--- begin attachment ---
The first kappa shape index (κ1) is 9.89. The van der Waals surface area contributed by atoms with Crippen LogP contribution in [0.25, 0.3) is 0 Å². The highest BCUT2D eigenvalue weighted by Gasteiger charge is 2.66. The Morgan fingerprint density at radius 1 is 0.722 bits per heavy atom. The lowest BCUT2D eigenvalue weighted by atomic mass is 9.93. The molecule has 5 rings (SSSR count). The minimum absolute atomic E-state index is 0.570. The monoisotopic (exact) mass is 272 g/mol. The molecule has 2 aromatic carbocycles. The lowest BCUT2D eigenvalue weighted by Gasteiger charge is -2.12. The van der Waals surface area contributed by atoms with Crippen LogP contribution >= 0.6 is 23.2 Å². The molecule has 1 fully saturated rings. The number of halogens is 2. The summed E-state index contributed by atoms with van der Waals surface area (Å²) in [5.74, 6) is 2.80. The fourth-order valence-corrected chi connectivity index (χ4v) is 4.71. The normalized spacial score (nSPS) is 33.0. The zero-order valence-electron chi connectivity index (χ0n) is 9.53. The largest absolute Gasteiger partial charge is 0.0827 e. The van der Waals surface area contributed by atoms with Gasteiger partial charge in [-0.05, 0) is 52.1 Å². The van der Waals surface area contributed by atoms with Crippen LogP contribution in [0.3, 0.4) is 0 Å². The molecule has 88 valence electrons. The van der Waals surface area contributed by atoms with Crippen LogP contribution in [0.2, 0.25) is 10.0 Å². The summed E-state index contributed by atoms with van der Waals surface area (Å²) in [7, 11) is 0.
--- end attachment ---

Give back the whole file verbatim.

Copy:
The first kappa shape index (κ1) is 9.89. The van der Waals surface area contributed by atoms with Crippen LogP contribution in [0.25, 0.3) is 0 Å². The highest BCUT2D eigenvalue weighted by Gasteiger charge is 2.66. The Morgan fingerprint density at radius 1 is 0.722 bits per heavy atom. The lowest BCUT2D eigenvalue weighted by atomic mass is 9.93. The molecule has 5 rings (SSSR count). The minimum absolute atomic E-state index is 0.570. The monoisotopic (exact) mass is 272 g/mol. The molecule has 2 aromatic carbocycles. The lowest BCUT2D eigenvalue weighted by Gasteiger charge is -2.12. The van der Waals surface area contributed by atoms with Crippen LogP contribution >= 0.6 is 23.2 Å². The molecule has 1 fully saturated rings. The number of halogens is 2. The summed E-state index contributed by atoms with van der Waals surface area (Å²) in [5.74, 6) is 2.80. The fourth-order valence-corrected chi connectivity index (χ4v) is 4.71. The normalized spacial score (nSPS) is 33.0. The zero-order valence-electron chi connectivity index (χ0n) is 9.53. The largest absolute Gasteiger partial charge is 0.0827 e. The van der Waals surface area contributed by atoms with Gasteiger partial charge in [-0.05, 0) is 52.1 Å². The van der Waals surface area contributed by atoms with Crippen LogP contribution in [0.3, 0.4) is 0 Å². The molecule has 88 valence electrons. The van der Waals surface area contributed by atoms with Crippen LogP contribution in [0.2, 0.25) is 10.0 Å². The summed E-state index contributed by atoms with van der Waals surface area (Å²) in [7, 11) is 0.